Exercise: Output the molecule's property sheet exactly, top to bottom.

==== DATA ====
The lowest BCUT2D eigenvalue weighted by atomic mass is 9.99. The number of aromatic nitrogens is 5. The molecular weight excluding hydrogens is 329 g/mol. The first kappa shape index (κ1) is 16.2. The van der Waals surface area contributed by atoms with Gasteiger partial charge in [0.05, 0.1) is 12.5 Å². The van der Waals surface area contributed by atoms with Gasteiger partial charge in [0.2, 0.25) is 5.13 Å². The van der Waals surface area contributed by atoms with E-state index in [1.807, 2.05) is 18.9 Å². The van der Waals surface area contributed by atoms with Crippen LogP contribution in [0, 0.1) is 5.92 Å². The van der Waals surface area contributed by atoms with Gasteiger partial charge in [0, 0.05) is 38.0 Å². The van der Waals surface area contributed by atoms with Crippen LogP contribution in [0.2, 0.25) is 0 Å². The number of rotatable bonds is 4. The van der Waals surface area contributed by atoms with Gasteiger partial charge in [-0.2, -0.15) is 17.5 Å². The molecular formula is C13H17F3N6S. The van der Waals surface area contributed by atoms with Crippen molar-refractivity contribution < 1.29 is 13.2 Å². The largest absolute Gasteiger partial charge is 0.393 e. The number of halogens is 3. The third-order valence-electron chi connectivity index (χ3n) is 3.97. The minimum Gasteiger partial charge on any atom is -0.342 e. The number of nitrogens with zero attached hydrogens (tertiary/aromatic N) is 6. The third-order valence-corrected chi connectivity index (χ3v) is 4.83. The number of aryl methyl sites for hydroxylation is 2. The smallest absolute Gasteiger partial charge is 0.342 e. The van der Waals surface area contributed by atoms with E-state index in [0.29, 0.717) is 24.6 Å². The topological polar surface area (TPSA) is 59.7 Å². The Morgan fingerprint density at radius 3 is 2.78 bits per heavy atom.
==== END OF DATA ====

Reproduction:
The lowest BCUT2D eigenvalue weighted by atomic mass is 9.99. The number of aromatic nitrogens is 5. The molecular weight excluding hydrogens is 329 g/mol. The first kappa shape index (κ1) is 16.2. The van der Waals surface area contributed by atoms with Gasteiger partial charge in [0.05, 0.1) is 12.5 Å². The van der Waals surface area contributed by atoms with Gasteiger partial charge in [0.2, 0.25) is 5.13 Å². The van der Waals surface area contributed by atoms with E-state index in [1.807, 2.05) is 18.9 Å². The van der Waals surface area contributed by atoms with Crippen LogP contribution in [0, 0.1) is 5.92 Å². The van der Waals surface area contributed by atoms with Gasteiger partial charge in [0, 0.05) is 38.0 Å². The van der Waals surface area contributed by atoms with Crippen LogP contribution in [0.2, 0.25) is 0 Å². The number of rotatable bonds is 4. The van der Waals surface area contributed by atoms with Gasteiger partial charge in [-0.2, -0.15) is 17.5 Å². The molecular formula is C13H17F3N6S. The van der Waals surface area contributed by atoms with Crippen molar-refractivity contribution < 1.29 is 13.2 Å². The largest absolute Gasteiger partial charge is 0.393 e. The number of halogens is 3. The third-order valence-electron chi connectivity index (χ3n) is 3.97. The minimum Gasteiger partial charge on any atom is -0.342 e. The number of nitrogens with zero attached hydrogens (tertiary/aromatic N) is 6. The third-order valence-corrected chi connectivity index (χ3v) is 4.83. The number of aryl methyl sites for hydroxylation is 2. The smallest absolute Gasteiger partial charge is 0.342 e. The van der Waals surface area contributed by atoms with E-state index in [0.29, 0.717) is 24.6 Å². The topological polar surface area (TPSA) is 59.7 Å². The Morgan fingerprint density at radius 3 is 2.78 bits per heavy atom.